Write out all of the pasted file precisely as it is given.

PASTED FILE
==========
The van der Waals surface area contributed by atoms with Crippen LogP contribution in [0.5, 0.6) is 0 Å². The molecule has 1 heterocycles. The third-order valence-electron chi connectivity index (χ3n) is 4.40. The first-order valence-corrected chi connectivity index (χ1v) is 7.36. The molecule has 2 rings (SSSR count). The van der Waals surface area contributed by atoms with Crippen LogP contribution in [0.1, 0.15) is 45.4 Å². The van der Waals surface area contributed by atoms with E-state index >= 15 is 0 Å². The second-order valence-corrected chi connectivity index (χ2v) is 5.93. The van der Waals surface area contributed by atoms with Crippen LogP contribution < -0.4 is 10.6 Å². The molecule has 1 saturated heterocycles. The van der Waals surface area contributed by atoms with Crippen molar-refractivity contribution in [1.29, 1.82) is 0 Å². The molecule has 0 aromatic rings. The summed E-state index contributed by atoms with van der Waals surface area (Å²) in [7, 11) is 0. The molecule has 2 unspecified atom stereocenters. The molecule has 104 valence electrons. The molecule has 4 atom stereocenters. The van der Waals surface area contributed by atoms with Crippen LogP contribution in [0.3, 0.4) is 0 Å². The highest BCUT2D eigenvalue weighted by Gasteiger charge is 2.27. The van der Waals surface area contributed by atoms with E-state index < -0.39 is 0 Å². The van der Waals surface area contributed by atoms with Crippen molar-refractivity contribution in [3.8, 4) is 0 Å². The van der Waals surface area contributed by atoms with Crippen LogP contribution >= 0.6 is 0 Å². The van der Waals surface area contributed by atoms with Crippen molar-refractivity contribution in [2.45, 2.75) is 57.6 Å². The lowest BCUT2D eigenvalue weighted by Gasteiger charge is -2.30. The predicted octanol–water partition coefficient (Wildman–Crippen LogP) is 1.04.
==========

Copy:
The van der Waals surface area contributed by atoms with Crippen LogP contribution in [0.5, 0.6) is 0 Å². The molecule has 1 heterocycles. The third-order valence-electron chi connectivity index (χ3n) is 4.40. The first-order valence-corrected chi connectivity index (χ1v) is 7.36. The molecule has 2 rings (SSSR count). The van der Waals surface area contributed by atoms with Crippen LogP contribution in [0.1, 0.15) is 45.4 Å². The van der Waals surface area contributed by atoms with E-state index >= 15 is 0 Å². The second-order valence-corrected chi connectivity index (χ2v) is 5.93. The van der Waals surface area contributed by atoms with Crippen LogP contribution < -0.4 is 10.6 Å². The molecule has 1 saturated heterocycles. The van der Waals surface area contributed by atoms with Crippen molar-refractivity contribution in [1.29, 1.82) is 0 Å². The molecule has 0 aromatic rings. The summed E-state index contributed by atoms with van der Waals surface area (Å²) in [7, 11) is 0. The molecule has 2 unspecified atom stereocenters. The molecule has 104 valence electrons. The molecule has 4 atom stereocenters. The van der Waals surface area contributed by atoms with Crippen LogP contribution in [0.3, 0.4) is 0 Å². The highest BCUT2D eigenvalue weighted by Gasteiger charge is 2.27. The van der Waals surface area contributed by atoms with E-state index < -0.39 is 0 Å². The van der Waals surface area contributed by atoms with Crippen molar-refractivity contribution in [3.8, 4) is 0 Å². The van der Waals surface area contributed by atoms with Crippen LogP contribution >= 0.6 is 0 Å². The van der Waals surface area contributed by atoms with Crippen molar-refractivity contribution in [2.45, 2.75) is 57.6 Å². The lowest BCUT2D eigenvalue weighted by Gasteiger charge is -2.30. The predicted octanol–water partition coefficient (Wildman–Crippen LogP) is 1.04.